In early April, he said he disagreed with initiatives to amend the constitution but was “open” to being convinced otherwise.
Critics accuse Mr Kagame (57) of trampling on media and political freedoms. But he has also won international praise for the progress made since the 1994 genocide toward transforming Rwanda into a middle-income country by 2020.
Burundi was racked by unrest after President Pierre Nkurunziza’s announcement on April 25 that he would seek a third term. mark thick moustache, Mr Bashir appeared triumphant at his inauguration on June 2, promising to turn a “new page” for Sudan.
At a ceremony attended by the presidents of Egypt, Kenya and Zimbabwe, Mr Bashir said he would mend Sudan’s foreign relations and remedy its ailing economy.
And in the lead-up to the elections, he visited Saudi Arabia and Egypt, flouting travel restrictions imposed by his ICC indictments.
At home, parliament granted him greater powers last year and recent diplomatic successes have However, protests have largely died down in the approach to the July 15 presidential election.
The RPF issued a communique backing a constitutional change after about 600 highranking members held a two-day retreat on left him riding high.
Mr Bashir has also boosted his image abroad with Sudan helping to broker a deal in March between Egypt and Ethiopia to resolve a dispute over the sharing of waters from the Nile.
He also joined a Saudi-led coalition against Shiite rebels in Yemen, improving ties with the oilrich Gulf nations.
A career soldier, Mr Bashir is well known for his populist touch, insisting on being close to crowds and addressing them in colloquial Sudanese Arabic. the outskirt of the capital Kigali this weekend.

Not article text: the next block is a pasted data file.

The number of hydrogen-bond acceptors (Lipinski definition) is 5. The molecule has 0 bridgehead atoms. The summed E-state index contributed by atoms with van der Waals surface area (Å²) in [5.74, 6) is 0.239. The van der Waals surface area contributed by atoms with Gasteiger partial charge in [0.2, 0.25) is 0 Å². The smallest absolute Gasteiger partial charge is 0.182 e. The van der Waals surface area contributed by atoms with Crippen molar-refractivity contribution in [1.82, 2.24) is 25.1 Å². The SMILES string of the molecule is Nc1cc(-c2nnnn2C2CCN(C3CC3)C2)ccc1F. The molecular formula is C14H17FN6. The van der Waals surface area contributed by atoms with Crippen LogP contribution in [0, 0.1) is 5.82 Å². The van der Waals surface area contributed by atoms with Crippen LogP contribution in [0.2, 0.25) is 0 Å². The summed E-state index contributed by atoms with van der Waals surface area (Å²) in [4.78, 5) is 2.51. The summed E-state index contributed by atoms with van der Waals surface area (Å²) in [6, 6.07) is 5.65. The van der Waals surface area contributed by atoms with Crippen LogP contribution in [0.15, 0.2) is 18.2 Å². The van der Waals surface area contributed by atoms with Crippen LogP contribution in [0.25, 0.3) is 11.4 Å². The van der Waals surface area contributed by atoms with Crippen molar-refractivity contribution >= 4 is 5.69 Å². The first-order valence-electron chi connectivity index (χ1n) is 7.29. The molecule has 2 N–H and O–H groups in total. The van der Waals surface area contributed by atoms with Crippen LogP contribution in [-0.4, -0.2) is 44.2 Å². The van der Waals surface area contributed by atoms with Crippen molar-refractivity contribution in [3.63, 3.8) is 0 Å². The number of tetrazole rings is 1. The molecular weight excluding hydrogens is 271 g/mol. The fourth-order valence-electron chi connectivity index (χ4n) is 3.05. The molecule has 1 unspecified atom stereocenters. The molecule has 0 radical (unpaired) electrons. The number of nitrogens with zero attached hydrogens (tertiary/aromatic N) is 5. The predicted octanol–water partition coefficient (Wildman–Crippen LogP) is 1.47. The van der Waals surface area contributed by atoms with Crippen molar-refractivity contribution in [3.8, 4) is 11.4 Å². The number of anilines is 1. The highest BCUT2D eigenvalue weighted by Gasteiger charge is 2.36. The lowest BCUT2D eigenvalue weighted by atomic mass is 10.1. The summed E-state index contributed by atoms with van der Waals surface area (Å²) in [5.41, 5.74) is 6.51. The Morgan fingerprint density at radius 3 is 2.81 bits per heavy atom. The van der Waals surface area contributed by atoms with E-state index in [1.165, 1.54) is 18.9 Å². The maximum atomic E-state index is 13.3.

“Based on the wishes of Rwandans and party members that have been recently expressed, we support that the (constitution)... should be amended,” the communiqué said.
War crimes indictments Under Mr Turabi’s influence he led Sudan towards a more radical brand of Islam, hosting Al-qaeda and sending jihadist volunteers to fight in the country’s civil war with the south Sudanese.
Washington slapped Sudan with a trade embargo in 1997 over charges that included human rights abuses.
In 1999, Mr Bashir moved to end Sudan’s isolation, ousting Mr Turabi from his inner circle and later surprising his staunchest critics by signing a peace accord in 2005 to end more than two decades of devastating north-south conflict.
When ethnic insurgents launched a rebellion in Darfur in 2003, his government’s decision to unleash the armed forces and allied militia saw him slide back into isolation.
More than 300 000 people have been killed in the conflict, the UN says, and more than two million displaced.
Since 2011, he has also faced insurgencies in South Kordofan and Blue Nile states, launched by the Southern People’s Liberation ArmyNorth.
In recent years, he has weathered other challenges.
Sudan’s economy suffered badly from the south’s split in 2011, losing most of its vital oil revenues.
Protests that erupted in Khartoum in September 2013 over the lifting of oil subsidies were brutally suppressed by security forces, with dozens killed.
Mr Bashir tried to smooth tensions over the protests by announcing a “national dialogue” with the opposition to address Sudan’s myriad problems.
But critics said the offer was not sincere, and Mr Bashir was further criticised when he announced in October he was running for reelection after previously denying he would.
Mr Kagame said local political leaders should not force anyone to sign the petitions. “If the allegations that some people have been forced are true, that’s a concern and you should also have that concern,” Mr Kagame told RPF members. — Reuters
Sudanese President Omar al-bashir (left) is welcomed by supporters as he arrives in Khartoum on Monday.
Supporters of Rwandan President Paul Kagame in this file picture.